Disagreement between the societies and the dictatorial Franco regime is also one of the keys to understanding the decline of the societies in Spain from the early 1940s onwards, as shown in the detailed history of mutualism by Margarita Vilar Rodr?guez and Jer?nia Pons (chapter 4). The chapter also explores the reasons why the state intervened in health insurance only after interventions in other societies? domains. Vilar and Pons adopt a national perspective, complemented with the contribution by Pilar Le?n-Sanz (chapter 8), which focuses on one important mutual aid organization, confirming the problems that mutual aid organizations (even the Catholic ones) faced in surviving within the new institutional framework imposed after the Spanish Civil War (1936-39). Additional economic difficulties are also explained.

Two chapters analyze friendly societies in Britain. Bernard Harris, Martin Gorsky, Aravinda Guntupalli and Andrew Hinde (chapter 5) first examine the question of the apparent increase in sickness rates at the end of the nineteenth century, and proceed to show how the perceived deterioration of health, although it was not the only determinant, led to changes in the societies? attitudes to the introduction of old-age pensions and national health insurance. In the next chapter, Nicholas Broten (chapter 6) delves into the causes of changes in the attitudes of societies to the introduction of old-age pensions. The author uses data for one important society, along with empirical analysis, to argue that, contrary to what has been maintained by prior research, friendly societies at the turn of the century tended to be solvent. He therefore proposes that research must look beyond finances to other determinants of changes in attitudes to state insurance.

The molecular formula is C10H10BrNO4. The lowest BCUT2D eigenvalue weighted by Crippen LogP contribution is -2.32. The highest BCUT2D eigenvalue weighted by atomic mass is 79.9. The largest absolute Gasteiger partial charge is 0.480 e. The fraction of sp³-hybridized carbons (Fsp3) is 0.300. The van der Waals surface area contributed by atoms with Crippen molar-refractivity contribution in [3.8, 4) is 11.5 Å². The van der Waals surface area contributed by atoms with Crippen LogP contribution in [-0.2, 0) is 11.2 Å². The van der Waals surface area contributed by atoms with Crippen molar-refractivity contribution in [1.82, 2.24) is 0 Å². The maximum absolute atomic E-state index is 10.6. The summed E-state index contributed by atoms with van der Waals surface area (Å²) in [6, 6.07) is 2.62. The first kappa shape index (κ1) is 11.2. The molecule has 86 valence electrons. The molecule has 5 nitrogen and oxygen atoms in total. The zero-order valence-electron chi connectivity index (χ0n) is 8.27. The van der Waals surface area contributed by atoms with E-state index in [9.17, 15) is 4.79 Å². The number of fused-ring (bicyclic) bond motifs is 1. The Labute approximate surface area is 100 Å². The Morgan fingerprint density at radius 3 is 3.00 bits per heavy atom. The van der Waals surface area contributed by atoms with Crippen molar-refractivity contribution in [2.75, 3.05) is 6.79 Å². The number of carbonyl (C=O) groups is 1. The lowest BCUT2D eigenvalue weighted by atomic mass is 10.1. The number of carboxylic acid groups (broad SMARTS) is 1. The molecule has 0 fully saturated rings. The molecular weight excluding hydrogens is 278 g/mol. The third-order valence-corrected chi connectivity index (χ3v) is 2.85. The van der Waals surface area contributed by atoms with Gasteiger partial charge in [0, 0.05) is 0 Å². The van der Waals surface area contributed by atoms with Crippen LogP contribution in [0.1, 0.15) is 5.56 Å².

The situation in the United States is examined in comparison to European countries. J. C. Herbert Emery (Chapter 7) first discusses why the U.S. did not introduce compulsory health insurance. He comprehensively reviews the intense debate, and then demonstrates that, thanks to savings capacity, the majority of workers around 1910 could self-insure, or otherwise acquire health insurance. He extends and reinforces his arguments using data on household saving capacities for European countries.

The last two chapters focus on the Netherlands and Belgium, respectively. Robert A. A. Vonk (chapter 9) shows the evolution of not-for-profit organizations, which have provided access to health care for both workers and the middle class, throughout the twentieth century and up to present times. As indicated by the author, these organizations ? and their interrelation with commercial insurers ? have played a crucial role in the formation and development of health insurance in the Netherlands. Dani?le Rigter (chapter 10), for Belgium, provides evidence of the importance of mutual aid organizations, and their established infrastructure, in shaping the compulsory health insurance enacted in 1945. The author also explores subsequent problems in the operations of the social health insurance system.

Javier Silvestre is Associate Professor of Economic History at the University of Zaragoza. His publications include articles on the internal migration of natives and immigrants, and workplace safety. He is also the co-editor, with Jer?nia Pons, of a book on the origins of the welfare state in Spain [Los or?genes del Estado del Bienestar en Espa?a, 1900-1945. Los seguros de accidentes, vejez, desempleo y enfermedad (2010)].